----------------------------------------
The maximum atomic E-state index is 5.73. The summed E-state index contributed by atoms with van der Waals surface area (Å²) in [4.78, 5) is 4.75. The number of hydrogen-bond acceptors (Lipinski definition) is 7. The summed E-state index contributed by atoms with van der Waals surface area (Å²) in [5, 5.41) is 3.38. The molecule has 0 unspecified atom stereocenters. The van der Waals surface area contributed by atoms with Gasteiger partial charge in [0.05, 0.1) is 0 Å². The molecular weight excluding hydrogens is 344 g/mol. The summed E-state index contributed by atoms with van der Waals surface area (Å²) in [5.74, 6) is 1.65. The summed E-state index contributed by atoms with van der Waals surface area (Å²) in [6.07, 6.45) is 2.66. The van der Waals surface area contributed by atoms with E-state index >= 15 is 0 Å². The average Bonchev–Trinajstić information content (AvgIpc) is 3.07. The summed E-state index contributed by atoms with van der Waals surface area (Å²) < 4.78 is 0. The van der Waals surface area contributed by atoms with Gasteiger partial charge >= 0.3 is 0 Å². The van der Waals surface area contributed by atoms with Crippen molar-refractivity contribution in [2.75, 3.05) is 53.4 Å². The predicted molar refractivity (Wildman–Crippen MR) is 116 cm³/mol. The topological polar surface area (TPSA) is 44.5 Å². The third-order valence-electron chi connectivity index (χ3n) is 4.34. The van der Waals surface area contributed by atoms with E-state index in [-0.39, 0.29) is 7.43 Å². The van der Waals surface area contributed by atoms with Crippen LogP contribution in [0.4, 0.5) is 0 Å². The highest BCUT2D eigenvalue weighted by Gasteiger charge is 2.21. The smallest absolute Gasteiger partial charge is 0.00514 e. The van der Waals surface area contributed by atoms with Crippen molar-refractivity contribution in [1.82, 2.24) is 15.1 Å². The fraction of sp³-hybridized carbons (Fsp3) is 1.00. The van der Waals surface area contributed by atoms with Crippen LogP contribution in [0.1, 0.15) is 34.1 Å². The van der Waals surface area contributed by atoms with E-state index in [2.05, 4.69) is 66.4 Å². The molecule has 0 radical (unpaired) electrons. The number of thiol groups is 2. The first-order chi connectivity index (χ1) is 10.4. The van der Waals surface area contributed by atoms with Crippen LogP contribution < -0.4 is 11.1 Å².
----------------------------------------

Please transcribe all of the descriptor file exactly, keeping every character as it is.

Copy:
The maximum atomic E-state index is 5.73. The summed E-state index contributed by atoms with van der Waals surface area (Å²) in [4.78, 5) is 4.75. The number of hydrogen-bond acceptors (Lipinski definition) is 7. The summed E-state index contributed by atoms with van der Waals surface area (Å²) in [5, 5.41) is 3.38. The molecule has 0 unspecified atom stereocenters. The van der Waals surface area contributed by atoms with Gasteiger partial charge in [0.05, 0.1) is 0 Å². The molecular weight excluding hydrogens is 344 g/mol. The summed E-state index contributed by atoms with van der Waals surface area (Å²) in [5.74, 6) is 1.65. The summed E-state index contributed by atoms with van der Waals surface area (Å²) in [6.07, 6.45) is 2.66. The van der Waals surface area contributed by atoms with E-state index >= 15 is 0 Å². The average Bonchev–Trinajstić information content (AvgIpc) is 3.07. The summed E-state index contributed by atoms with van der Waals surface area (Å²) < 4.78 is 0. The van der Waals surface area contributed by atoms with Gasteiger partial charge >= 0.3 is 0 Å². The van der Waals surface area contributed by atoms with Crippen molar-refractivity contribution in [2.75, 3.05) is 53.4 Å². The predicted molar refractivity (Wildman–Crippen MR) is 116 cm³/mol. The topological polar surface area (TPSA) is 44.5 Å². The third-order valence-electron chi connectivity index (χ3n) is 4.34. The van der Waals surface area contributed by atoms with E-state index in [-0.39, 0.29) is 7.43 Å². The van der Waals surface area contributed by atoms with Crippen LogP contribution in [0.4, 0.5) is 0 Å². The highest BCUT2D eigenvalue weighted by Gasteiger charge is 2.21. The smallest absolute Gasteiger partial charge is 0.00514 e. The van der Waals surface area contributed by atoms with Crippen molar-refractivity contribution in [1.82, 2.24) is 15.1 Å². The fraction of sp³-hybridized carbons (Fsp3) is 1.00. The van der Waals surface area contributed by atoms with Crippen LogP contribution in [0.1, 0.15) is 34.1 Å². The van der Waals surface area contributed by atoms with E-state index in [2.05, 4.69) is 66.4 Å². The molecule has 0 radical (unpaired) electrons. The number of thiol groups is 2. The first-order chi connectivity index (χ1) is 10.4. The van der Waals surface area contributed by atoms with Crippen LogP contribution < -0.4 is 11.1 Å².